Qualified wages are calculated differently for employers with less than 100 employees.  For those with more than 100 employees, qualified wages include those wages paid to employees not providing services due to full or partial government suspensions resulting from COVID-19 or where the employer meets the requirements of the gross receipts test.  On the other hand, for employers of less than 100 employees, qualified wages are determined based on the same reference period but may include wages paid when services are actually being provided by the employee.  Qualified wages do not include wages that are considered “qualified sick leave wages” under the FFRCA and are limited to the amount of wages paid to the employee from the prior 30 days.  As with the FFRCA, the CARES Act permits credits for allocable portions of healthcare expenses and limits double benefits.  Importantly, the employee retention credits are not available to any employer receiving a loan under the Paycheck Protection Program.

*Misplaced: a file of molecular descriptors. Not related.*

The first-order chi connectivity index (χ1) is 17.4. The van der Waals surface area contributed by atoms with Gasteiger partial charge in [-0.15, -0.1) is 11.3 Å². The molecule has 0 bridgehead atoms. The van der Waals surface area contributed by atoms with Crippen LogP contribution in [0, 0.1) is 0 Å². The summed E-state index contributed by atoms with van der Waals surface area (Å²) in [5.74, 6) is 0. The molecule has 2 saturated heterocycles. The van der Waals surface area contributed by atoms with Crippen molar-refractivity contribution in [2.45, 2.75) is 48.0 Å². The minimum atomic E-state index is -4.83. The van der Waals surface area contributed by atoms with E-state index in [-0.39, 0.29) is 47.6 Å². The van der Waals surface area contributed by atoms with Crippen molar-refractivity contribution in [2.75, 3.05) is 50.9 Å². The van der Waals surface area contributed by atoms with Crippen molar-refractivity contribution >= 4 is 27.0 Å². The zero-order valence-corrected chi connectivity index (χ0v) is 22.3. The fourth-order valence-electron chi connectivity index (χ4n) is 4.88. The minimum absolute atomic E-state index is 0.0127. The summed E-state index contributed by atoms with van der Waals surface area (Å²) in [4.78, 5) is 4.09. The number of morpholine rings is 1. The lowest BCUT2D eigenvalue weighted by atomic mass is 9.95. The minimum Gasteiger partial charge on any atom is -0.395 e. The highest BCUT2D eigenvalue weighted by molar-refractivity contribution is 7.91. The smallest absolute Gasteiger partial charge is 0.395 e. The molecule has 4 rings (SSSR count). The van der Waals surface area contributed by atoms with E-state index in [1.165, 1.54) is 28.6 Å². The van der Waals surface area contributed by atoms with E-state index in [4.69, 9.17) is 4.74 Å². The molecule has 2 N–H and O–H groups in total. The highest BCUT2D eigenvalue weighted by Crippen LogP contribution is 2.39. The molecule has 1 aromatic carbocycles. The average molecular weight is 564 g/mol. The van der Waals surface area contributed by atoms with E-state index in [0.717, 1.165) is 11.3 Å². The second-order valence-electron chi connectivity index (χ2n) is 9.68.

What Does This Mean?

The Paycheck Protection Program was touted as a capital infusion for small businesses that were adversely affected by shutdowns related to COVID-19.  But a comparative illustration shows that the aforementioned credit provisions may actually benefit an employer more vis-à-vis the Paycheck Protection Program.  (Other employers may only qualify for these credit options for various reasons.)  Consider the following 50-employee restaurant with 5 managerial employees earning $6,000/month ($72,000/year) and 45 other staff earning $2,000/month ($24,000/year)[4]:

 

Paycheck Protection Program Employee Retention Credit
Eligible Payroll/Month:  $     120,000 Maximum Credit/Employee:  $         5,000
Maximum Loan Amount*:  $     300,000 Maximum Total Credit:  $     250,000
Payroll-Related Forgiveness*:  $     221,538 Payroll Tax Credit in Q1 2020:  $     160,000
Payroll Tax Credit in Q2 2020:  $       90,000
Assumptions: